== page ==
Passover desserts. . . it is kind of an oxymoron. No flour, no butter, milk or cream if you are preparing a Kosher dessert, no nuts if you have a nut allergy . . . oy, what’s left to work with here? (If you want more of an explanation of the food restrictions during Passover, this is a great summary of how we observe the holiday food-wise). Because of the limitations on Passover desserts, you may find that your Passover dessert repertoire may be a little, well, limited/repetitive/tired/if-I-have-to-consume-one-more-thing-with-matzo-I-will-scream. I’m here to say, it is ok to mix it up, and I have some suggestions.
You probably have certain foods and rituals that you associate with particular holidays, as I do. And since everyone’s family does things a little differently, I am sure you have some traditions that are unique to your family. Here’s what sticks out in my mind about our Passover: My Mom always packed me peanut butter and jelly matzo sandwiches for school. Don’t knock it ’til you try it ~ it is good. My Aunt always serves an angel food cake with strawberries at our Seder. Everyone always brings those gross fruit jelly candies to the Seder and I only have one cousin who likes them, so he takes them all home. My Grandfather used to hide the affikomen (see explanation of what this is via above link) under the tablecloth in the same spot, but somehow it would always trick us and we would spend forever looking for it. These are the memories and traditions that I associate with our Passover.
Traditions are nice, I am not knocking them at all. Having familiar recipes year in and year out is very special and important to religion and to family. But ~ it is good to shake things up and try something new. Who knows. . . it could be a huge hit and then it will become the new tradition. With that in mind, here are some new dessert ideas for your Passover seder and also for your general interest if you need a gluten-free or dairy-free dessert.
To start us off, I tried this recipe from Serious Eats for Chocolate Chip Meringue Cookies. Serious Eats is one of my absolute favorite blogs for all things food ~ recipes, food policy, restaurants. . . . it has it all. When I read this recipe, I thought, oh no. . . that part when you are supposed to achieve “stiff peaks” in the egg whites . . . that’s just a smidge intimidating. But to my shock and awe, when I started to follow the directions, it wasn’t all that hard. And when I expected the stiff peaks to rapidly deflate upon my folding in the chocolate, I was pleasantly surprised when they held their own.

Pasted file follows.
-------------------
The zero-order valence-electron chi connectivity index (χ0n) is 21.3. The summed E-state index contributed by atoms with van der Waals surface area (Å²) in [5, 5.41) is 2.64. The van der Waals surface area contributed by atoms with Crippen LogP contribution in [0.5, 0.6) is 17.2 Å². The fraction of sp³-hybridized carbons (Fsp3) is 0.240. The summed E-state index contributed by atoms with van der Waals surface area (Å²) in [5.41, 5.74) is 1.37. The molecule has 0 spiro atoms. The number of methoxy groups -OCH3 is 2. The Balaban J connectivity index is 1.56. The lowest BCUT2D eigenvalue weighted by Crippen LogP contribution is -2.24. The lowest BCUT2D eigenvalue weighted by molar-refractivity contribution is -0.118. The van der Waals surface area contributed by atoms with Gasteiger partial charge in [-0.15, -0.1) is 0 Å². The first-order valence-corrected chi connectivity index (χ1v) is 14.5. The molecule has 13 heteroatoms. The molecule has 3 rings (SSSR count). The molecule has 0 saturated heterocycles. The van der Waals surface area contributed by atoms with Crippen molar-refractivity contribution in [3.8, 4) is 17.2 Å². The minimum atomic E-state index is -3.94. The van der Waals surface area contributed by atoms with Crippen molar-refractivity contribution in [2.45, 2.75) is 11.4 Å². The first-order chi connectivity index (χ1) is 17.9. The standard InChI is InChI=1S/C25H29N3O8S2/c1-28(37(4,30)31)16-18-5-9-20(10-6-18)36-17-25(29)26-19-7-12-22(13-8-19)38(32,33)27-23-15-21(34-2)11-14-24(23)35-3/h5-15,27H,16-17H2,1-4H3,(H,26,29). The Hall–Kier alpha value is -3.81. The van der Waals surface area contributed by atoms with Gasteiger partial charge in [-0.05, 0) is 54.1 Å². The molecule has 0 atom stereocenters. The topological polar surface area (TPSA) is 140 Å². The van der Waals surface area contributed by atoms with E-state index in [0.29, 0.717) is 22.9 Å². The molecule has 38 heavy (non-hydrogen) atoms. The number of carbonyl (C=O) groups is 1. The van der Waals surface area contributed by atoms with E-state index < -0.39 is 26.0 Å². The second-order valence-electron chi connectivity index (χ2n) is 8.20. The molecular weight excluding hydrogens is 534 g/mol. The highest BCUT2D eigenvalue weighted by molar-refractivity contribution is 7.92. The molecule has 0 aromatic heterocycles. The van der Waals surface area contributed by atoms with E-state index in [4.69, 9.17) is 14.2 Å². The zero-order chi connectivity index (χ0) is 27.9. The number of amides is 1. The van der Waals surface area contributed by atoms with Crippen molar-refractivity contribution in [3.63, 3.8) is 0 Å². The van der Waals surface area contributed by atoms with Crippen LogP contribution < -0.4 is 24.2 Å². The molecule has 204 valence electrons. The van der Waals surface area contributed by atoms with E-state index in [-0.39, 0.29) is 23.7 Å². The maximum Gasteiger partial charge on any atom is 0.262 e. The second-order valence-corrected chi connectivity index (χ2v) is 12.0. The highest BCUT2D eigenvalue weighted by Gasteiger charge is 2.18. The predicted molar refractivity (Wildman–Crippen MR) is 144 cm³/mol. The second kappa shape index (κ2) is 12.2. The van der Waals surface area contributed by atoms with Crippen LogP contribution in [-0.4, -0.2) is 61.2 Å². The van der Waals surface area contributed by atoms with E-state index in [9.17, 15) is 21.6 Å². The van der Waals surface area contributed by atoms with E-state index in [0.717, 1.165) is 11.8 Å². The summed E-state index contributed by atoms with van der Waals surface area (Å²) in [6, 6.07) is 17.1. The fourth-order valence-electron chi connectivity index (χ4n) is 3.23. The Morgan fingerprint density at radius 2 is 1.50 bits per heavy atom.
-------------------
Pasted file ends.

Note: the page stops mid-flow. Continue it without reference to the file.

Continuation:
This recipe takes very little time to put together and the result is a not-too-sweet, chocolately, unique Passover dessert. I have just a few thoughts to bear in mind with this recipe. Be sure to keep a close eye on these ~ depending on your oven, they may take less than an hour and a half to bake up. I would also sprinkle a few pieces of cut up chocolate on top before placing the meringues in the oven ~ it makes for a prettier result.
Here are some other majorly delicious-looking ideas for Passover desserts that I have come across in the past few days:
Chocolate Chip Coconut Macaroons (dairy-free, nut-free) via Lexi’s Clean Kitchen
Flourless Chocolate-Almond Torte via Zoe Bakes (dairy-free, contains nuts)
Salted Toffee Matzah via Baked Bree (contains dairy)
Chocolate Caramel Matzo Brittle via the Kitchn (contains dairy)
No-Bake Chocolate Macaroons via Oh She Glows (dairy-free, nut-free)
Blueberry Chocolate Chunk Banana Bread via Keep It Sweet Desserts (dairy-free ~ amazing, I know)
Seven Passover Desserts via Whole Foods Market by the Editors of Food52 (all can be made dairy-free)
Even if you aren’t celebrating Passover, these recipes are great if you have dietary restrictions or just want to eat a little more cleanly now and again. I hope you this gives you some ideas for starting some new Passover traditions. Happy menu-planning!!